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. Last Updated: 07/27/2016

Rumyantsev Denies U.S. More Nuclear Access

Nuclear Power Minister Alexander Rumyantsev rejected a U.S. call for broader access to sites containing nuclear material, saying Wednesday that some installations will remain closed to outsiders for national security reasons.

A U.S. congressional report said nearly two-thirds of Russia's nuclear material may be inadequately protected despite Washington's investment of $1.8 billion over a decade to help improve safeguards for nuclear material and warheads and ease the shift to a market economy for its nuclear scientists.

The report by the General Accounting Office said only 228 of the 600 metric tons of weapons-usable nuclear material are kept at facilities where safeguards have been enhanced under the U.S. assistance program. It said Russia is not providing needed access to many sites.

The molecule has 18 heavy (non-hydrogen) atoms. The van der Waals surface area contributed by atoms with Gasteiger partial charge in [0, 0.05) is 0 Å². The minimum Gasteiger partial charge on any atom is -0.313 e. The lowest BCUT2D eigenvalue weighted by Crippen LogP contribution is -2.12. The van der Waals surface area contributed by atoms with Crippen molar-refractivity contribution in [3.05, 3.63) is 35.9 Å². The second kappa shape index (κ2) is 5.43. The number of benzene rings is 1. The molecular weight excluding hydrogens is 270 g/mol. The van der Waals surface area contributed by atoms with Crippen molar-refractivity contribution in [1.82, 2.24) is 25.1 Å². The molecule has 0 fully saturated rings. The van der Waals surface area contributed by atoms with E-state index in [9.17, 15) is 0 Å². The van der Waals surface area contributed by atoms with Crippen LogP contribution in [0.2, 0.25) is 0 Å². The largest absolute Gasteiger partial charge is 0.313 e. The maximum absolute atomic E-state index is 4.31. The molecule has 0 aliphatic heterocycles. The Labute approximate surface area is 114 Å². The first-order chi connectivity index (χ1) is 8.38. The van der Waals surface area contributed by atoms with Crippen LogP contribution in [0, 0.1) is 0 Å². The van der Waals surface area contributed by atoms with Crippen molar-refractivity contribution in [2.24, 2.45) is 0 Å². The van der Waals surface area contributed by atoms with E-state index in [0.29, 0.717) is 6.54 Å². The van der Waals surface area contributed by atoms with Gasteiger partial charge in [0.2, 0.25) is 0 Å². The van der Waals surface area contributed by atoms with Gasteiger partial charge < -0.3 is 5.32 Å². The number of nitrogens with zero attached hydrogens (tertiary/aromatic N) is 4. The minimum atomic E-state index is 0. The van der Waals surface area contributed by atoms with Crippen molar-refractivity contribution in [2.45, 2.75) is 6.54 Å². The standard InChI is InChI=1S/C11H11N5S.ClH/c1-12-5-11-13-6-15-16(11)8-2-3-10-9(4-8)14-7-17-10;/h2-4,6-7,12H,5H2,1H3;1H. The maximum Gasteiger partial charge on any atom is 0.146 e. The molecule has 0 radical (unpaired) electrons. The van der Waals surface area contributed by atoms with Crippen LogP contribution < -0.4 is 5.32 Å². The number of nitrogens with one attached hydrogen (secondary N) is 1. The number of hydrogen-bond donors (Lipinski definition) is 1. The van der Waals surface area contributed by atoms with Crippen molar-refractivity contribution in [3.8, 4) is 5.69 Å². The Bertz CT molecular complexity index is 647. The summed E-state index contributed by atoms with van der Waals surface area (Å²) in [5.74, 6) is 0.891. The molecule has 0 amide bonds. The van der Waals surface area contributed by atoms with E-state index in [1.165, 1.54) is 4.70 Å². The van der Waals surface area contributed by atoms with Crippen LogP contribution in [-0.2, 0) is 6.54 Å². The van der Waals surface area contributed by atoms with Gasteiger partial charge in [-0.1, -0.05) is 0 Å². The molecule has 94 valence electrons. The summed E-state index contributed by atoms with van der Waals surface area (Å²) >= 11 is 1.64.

Rumyantsev said limitations will continue. "As for access by representatives of other countries to our sites where nuclear materials are located, we will not show all sites. And where the arrangement of these installations in confidential, we will not display them for international observation," he said. "It is a question linked to our defensive capability."

Rumyantsev said the level of access Russia is providing would have been unheard-of during the Soviet era. He pointed to a visit he paid with U.S. Ambassador Alexander Vershbow this month to Snezhinsk, a nuclear center in the Urals Mountains, to look at safeguards installed with U.S. help.

"So in those places where we are cooperating, we show everything, but if it is a sensitive zone for our strategic stability and defense, we will not show it," Rumyantsev said at a news conference. "This is all in strict accordance with international laws."